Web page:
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One question commonly presented to JS candidates is the difference between == and === comparisons. Unfortunately, this can often take you off-guard a bit, even if you?re aware of the basic differences. To use these comparisons properly, an in-depth understanding of their functional and performance differences is worthwhile.
Basic Differences Between == and ===
- == operator compares the values of the two variables, making any type corrections needed to make the variables a common type
- === operator not only compares the values, but the types as well, with no transformation of the object types
Due to this transformation function, the == operator is referred to as using type-converting or loose equality.
The === operator is referred to as utilizing strict equality, since both the type and values must be equal in order to result in a true condition.
- == is known as double equals, loose equality, and abstract equality
- === is referred to as triple equals and strict equality
Getting Down to the Details
Both == and === are relational operators, meaning that their function is to compare two variables, returning either a true or false result.
Var x = 123; generates an integer data type
Var y = ?456?; results in a string data type
X+y = ? (the resulting value will be ?123456?
So what is type coercion?
Using the same variables, but equal values of 123 and ?123?, you will find that:
If (x==y) will result in true, since the interpreter will translate the variables into the same data type before comparing the values. However:
If(x===y) will result in a false test, since they are different data types, and the interpreter will not do any type coercion for the === operation.
Which to Use, == Or ===?
Generally speaking, it is best to utilize strict equality (===), but you need to be aware of some specific nuances of the comparison:
Strict Equality (===)
- As you now understand that === will not perform type transformation, it?s a given that any differences between types will result in a false comparison, even if the content values are the same.
- Next, consider that if the two data types are NOT numbers, they will be considered equal (true) if their values are the same.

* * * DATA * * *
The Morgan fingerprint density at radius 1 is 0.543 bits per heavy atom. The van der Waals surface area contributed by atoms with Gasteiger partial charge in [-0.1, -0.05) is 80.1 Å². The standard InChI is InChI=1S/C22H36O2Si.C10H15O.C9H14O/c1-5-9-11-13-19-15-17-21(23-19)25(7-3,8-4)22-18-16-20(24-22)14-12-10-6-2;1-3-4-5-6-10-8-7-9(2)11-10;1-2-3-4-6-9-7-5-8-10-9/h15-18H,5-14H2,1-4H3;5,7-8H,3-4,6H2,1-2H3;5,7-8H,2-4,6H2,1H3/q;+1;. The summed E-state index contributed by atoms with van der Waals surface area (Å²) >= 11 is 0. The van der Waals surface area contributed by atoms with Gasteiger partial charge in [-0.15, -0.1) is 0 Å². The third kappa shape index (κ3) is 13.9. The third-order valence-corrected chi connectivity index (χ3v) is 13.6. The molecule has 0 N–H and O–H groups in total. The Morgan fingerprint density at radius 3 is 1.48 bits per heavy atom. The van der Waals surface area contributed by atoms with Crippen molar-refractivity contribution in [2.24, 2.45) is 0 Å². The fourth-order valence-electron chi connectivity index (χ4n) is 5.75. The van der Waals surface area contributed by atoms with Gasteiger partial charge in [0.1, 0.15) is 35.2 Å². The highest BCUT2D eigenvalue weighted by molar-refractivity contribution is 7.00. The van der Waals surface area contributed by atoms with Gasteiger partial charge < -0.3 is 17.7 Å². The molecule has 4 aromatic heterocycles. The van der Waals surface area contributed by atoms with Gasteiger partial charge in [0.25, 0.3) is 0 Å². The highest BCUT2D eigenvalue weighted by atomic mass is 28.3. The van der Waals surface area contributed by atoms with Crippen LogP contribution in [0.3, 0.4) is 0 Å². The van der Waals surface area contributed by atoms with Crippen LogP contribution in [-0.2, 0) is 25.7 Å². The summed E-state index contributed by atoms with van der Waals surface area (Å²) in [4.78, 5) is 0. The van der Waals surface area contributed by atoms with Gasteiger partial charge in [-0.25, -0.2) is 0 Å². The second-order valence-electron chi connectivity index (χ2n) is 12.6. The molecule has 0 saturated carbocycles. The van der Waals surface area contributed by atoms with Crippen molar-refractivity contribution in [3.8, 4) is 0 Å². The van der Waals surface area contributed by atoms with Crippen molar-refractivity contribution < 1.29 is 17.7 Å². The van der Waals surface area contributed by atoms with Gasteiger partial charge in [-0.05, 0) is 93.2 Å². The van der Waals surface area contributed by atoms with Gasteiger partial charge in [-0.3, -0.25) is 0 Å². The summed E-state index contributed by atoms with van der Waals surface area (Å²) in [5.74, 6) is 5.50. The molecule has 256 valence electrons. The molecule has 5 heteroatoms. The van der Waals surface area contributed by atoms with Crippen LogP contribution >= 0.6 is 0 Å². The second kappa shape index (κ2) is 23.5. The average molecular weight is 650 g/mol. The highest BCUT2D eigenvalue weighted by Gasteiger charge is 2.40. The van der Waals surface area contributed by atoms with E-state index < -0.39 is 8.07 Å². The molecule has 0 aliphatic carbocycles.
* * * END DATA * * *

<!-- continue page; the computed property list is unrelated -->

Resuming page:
- Last, if both variables are numbers, they will be considered equal (true) if neither is not a number (NaN) ? utilized in floating point calculations, they have the same value, and even if one has a value of +0 and the other has a value of -0. Strict equality treats negative zero and positive zero as equal values, which is a valid comparison in most situations.
- With strict equality, NaN is unequal to any other value, even itself.
Loose Equality (==)
Most developers agree that strict equality is the best comparison to use, due to its predictability and lack of any type coercion.
When Should You Use ==?
So the consensus on many sides related to when to use ?==? is ? just don?t.
Comparisons ? Emphasis on Use of Strict Equality
For strict equality to return a true response, the following conditions must exist:
- Two number variables are equal when they have the numeric value. Positive and negative zero are equal to each other. NaN is not equal to any other value, even NaN.
- Comparing two Boolean operands results in an equal comparison if both are false or both are true.
- Two strings satisfy the rules of strict equality if they have the same length, the same sequence of characters, and the same characters in the same positions.
- Two objects that refer to the same object are strictly equal.
- Undefined and Null types are ==, but not ===.
Performance Implications of == and ===
Are there any considerations for application performance in choosing loose equality over strict equality?
However, benchmarks to evaluate differences between == and === performance have not always been consistent with that premise. Still, the majority of developers and analysts seem to have both the experience and the benchmarks that bear out at least a slight performance advantage to use of === functions over ==.
From a developer view, it makes perfect sense to provide consistent, readable code that generates anticipated results. Where possible, utilize consistent types of variables, to further predict comparison results.
Keywords: Difference between == and === explained, difference between == and ===